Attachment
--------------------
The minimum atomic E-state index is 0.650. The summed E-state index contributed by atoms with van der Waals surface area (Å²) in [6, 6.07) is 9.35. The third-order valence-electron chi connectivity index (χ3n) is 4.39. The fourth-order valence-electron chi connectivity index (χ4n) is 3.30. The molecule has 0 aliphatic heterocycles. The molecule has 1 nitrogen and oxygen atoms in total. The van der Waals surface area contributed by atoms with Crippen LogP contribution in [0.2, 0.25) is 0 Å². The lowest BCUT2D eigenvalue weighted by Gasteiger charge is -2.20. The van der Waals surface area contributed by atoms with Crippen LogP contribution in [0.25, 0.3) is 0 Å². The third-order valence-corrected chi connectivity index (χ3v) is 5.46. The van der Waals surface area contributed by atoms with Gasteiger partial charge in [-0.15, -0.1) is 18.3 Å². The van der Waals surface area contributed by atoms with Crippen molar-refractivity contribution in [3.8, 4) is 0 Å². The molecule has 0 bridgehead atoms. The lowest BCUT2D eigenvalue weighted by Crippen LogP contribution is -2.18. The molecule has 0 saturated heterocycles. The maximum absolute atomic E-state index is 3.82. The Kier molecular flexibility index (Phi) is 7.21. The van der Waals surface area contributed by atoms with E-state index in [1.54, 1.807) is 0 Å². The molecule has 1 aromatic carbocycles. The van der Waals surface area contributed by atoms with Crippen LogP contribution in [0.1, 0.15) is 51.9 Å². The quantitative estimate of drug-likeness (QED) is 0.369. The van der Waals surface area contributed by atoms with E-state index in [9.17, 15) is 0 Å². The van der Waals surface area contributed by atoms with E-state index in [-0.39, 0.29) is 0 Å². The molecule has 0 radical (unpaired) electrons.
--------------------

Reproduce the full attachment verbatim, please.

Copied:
The minimum atomic E-state index is 0.650. The summed E-state index contributed by atoms with van der Waals surface area (Å²) in [6, 6.07) is 9.35. The third-order valence-electron chi connectivity index (χ3n) is 4.39. The fourth-order valence-electron chi connectivity index (χ4n) is 3.30. The molecule has 0 aliphatic heterocycles. The molecule has 1 nitrogen and oxygen atoms in total. The van der Waals surface area contributed by atoms with Crippen LogP contribution in [0.2, 0.25) is 0 Å². The lowest BCUT2D eigenvalue weighted by Gasteiger charge is -2.20. The van der Waals surface area contributed by atoms with Crippen LogP contribution in [0.25, 0.3) is 0 Å². The third-order valence-corrected chi connectivity index (χ3v) is 5.46. The van der Waals surface area contributed by atoms with Gasteiger partial charge in [-0.15, -0.1) is 18.3 Å². The van der Waals surface area contributed by atoms with Crippen molar-refractivity contribution in [3.8, 4) is 0 Å². The molecule has 0 bridgehead atoms. The lowest BCUT2D eigenvalue weighted by Crippen LogP contribution is -2.18. The molecule has 0 saturated heterocycles. The maximum absolute atomic E-state index is 3.82. The Kier molecular flexibility index (Phi) is 7.21. The van der Waals surface area contributed by atoms with E-state index in [1.54, 1.807) is 0 Å². The molecule has 1 aromatic carbocycles. The van der Waals surface area contributed by atoms with Crippen LogP contribution in [0.1, 0.15) is 51.9 Å². The quantitative estimate of drug-likeness (QED) is 0.369. The van der Waals surface area contributed by atoms with E-state index in [9.17, 15) is 0 Å². The van der Waals surface area contributed by atoms with E-state index in [-0.39, 0.29) is 0 Å². The molecule has 0 radical (unpaired) electrons.